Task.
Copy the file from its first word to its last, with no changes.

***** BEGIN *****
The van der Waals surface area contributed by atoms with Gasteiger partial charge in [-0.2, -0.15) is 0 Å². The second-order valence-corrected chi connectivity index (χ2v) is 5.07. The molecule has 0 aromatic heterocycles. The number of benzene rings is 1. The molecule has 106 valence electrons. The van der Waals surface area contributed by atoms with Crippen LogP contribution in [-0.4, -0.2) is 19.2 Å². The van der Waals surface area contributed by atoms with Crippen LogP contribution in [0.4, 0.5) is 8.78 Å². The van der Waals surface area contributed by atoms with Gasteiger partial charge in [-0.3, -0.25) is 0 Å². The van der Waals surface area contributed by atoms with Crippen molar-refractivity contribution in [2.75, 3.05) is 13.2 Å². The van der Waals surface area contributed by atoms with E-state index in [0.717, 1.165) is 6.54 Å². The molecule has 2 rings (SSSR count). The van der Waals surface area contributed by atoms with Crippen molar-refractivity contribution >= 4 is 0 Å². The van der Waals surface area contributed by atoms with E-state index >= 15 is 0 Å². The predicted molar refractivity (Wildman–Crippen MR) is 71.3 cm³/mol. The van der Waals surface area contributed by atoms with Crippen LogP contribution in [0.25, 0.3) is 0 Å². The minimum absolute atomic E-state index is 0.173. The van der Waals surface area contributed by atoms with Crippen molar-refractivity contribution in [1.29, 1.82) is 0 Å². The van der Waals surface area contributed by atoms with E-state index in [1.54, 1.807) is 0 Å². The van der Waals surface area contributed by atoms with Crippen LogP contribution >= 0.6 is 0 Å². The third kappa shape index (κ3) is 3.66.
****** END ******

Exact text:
The van der Waals surface area contributed by atoms with Gasteiger partial charge in [-0.2, -0.15) is 0 Å². The second-order valence-corrected chi connectivity index (χ2v) is 5.07. The molecule has 0 aromatic heterocycles. The number of benzene rings is 1. The molecule has 106 valence electrons. The van der Waals surface area contributed by atoms with Crippen LogP contribution in [-0.4, -0.2) is 19.2 Å². The van der Waals surface area contributed by atoms with Crippen LogP contribution in [0.4, 0.5) is 8.78 Å². The van der Waals surface area contributed by atoms with Gasteiger partial charge in [-0.3, -0.25) is 0 Å². The van der Waals surface area contributed by atoms with Crippen molar-refractivity contribution in [2.75, 3.05) is 13.2 Å². The van der Waals surface area contributed by atoms with E-state index in [0.717, 1.165) is 6.54 Å². The molecule has 2 rings (SSSR count). The van der Waals surface area contributed by atoms with Crippen molar-refractivity contribution >= 4 is 0 Å². The van der Waals surface area contributed by atoms with E-state index >= 15 is 0 Å². The predicted molar refractivity (Wildman–Crippen MR) is 71.3 cm³/mol. The van der Waals surface area contributed by atoms with Crippen LogP contribution in [0.25, 0.3) is 0 Å². The minimum absolute atomic E-state index is 0.173. The van der Waals surface area contributed by atoms with Crippen molar-refractivity contribution in [1.29, 1.82) is 0 Å². The van der Waals surface area contributed by atoms with E-state index in [1.54, 1.807) is 0 Å². The van der Waals surface area contributed by atoms with Crippen LogP contribution >= 0.6 is 0 Å². The third kappa shape index (κ3) is 3.66.